men. The act of removing an opponent's man is sometimes called "pounding" the opponent.
When one player has been reduced to three men, phase three begins.
Phase 3: Flying. When a player is reduced to three pieces, there is no longer a
limitation on that player of moving to only adjacent points: The player's men may "fly" (or
"hop", or "jump") from any point to any vacant point. Some rules sources say this is the way
the game is played, some treat it as a variation, and some don't mention it at all. Flying was
introduced to compensate when the weaker side is one man away from losing the game.
Our implementation of the game does not need to include phase 3 - it is optional.

This assignment is an exercise in using trees. However, since the game tree is too big
to be fully explored (unlike for the game of "tic-tac-toe") we have no use of the simple
minimax algorithm for playing the game. The usual solution for exploring a game tree which
is too big to be fully explored is alpha-beta pruning. The assignment should implement
alpha-beta pruning for evaluation of moves played against the user.

Useful links:
https://en.wikipedia.org/wiki/Alphabeta_pruning
https://kartikkukreja.wordpress.com/2014/06/29/alphabetasearch/
https://kartikkukreja.wordpress.com/2014/03/17/heuristicevaluation-function-for-nine-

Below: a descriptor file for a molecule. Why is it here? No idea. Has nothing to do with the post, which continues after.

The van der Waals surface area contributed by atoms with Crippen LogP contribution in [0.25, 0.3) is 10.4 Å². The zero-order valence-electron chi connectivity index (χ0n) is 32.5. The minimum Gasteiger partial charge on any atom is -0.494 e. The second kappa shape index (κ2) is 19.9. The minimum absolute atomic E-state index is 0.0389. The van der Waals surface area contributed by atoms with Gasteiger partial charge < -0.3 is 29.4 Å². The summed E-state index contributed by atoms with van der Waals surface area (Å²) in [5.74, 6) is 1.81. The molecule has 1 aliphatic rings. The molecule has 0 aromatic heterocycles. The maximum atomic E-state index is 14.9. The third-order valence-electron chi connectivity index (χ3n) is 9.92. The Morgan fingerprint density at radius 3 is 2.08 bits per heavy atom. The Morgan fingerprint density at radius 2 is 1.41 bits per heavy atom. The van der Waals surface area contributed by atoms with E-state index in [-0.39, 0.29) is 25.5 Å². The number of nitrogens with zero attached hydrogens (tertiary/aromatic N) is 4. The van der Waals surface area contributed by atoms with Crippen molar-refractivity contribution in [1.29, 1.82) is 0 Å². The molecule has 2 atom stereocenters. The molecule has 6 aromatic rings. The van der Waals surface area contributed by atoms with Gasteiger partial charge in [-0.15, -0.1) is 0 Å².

mens-morris/
https://www.youtube.com/watch?v=xBXHtz4Gbdo

A tournament of different NMM implementations is available at:


https://www.hackerrank.com/challenges/morrisnine

Assignment #3: A simple search engine (35 points)


The task is to implement a simple search engine. The program should, upon startup,
traverse the given folder and it's subfolders, parse HTML files in them and build a suitable
in-memory data structure needed to carry out efficient searching. After that, the user can
enter textual queries and receive ranked lists of retrieved documents. Ranking is dependent
on (1) the number of occurences of the given words in the document, (2) the number of
documents with links pointing to the given document, and (3) the number of occurences of
the given words in the documents with links pointing to the given document.

Extra 5 points are awarded for each of the optional functions:


the use of logical operators AND, OR, NOT in searching
support for phrases (sequences of words)
hinting
"did you mean" functionality

Test files and the HTML parser are given in test.zip.

This assignment is an exercise in using search trees and graphs. The integral part of
the assignment is the choice of the data structure that will enable efficient searching. Please
mind that this task assumes the use of in-memory data structures.
Final exam: Oral exam (30 points)
The final exam is carried out as an oral exam where the student and the teacher
discuss the features, space and time complexity of various algorithms and data structures.
The recommended textbook is:
Michael T. Goodrich, Roberto Tamassia, Michael H. Goldwasser. Data
Structures and Algorithms in Python. Wiley, 2013. ISBN 978-1-118-29027-9
(print) and 978-1-118-54958-2 (e-text)
http://multimedia.ucc.ie/Public/training/cycle1/algorithms-in-python.pdf

There is an equivalent book for Java and C++ from the same authors.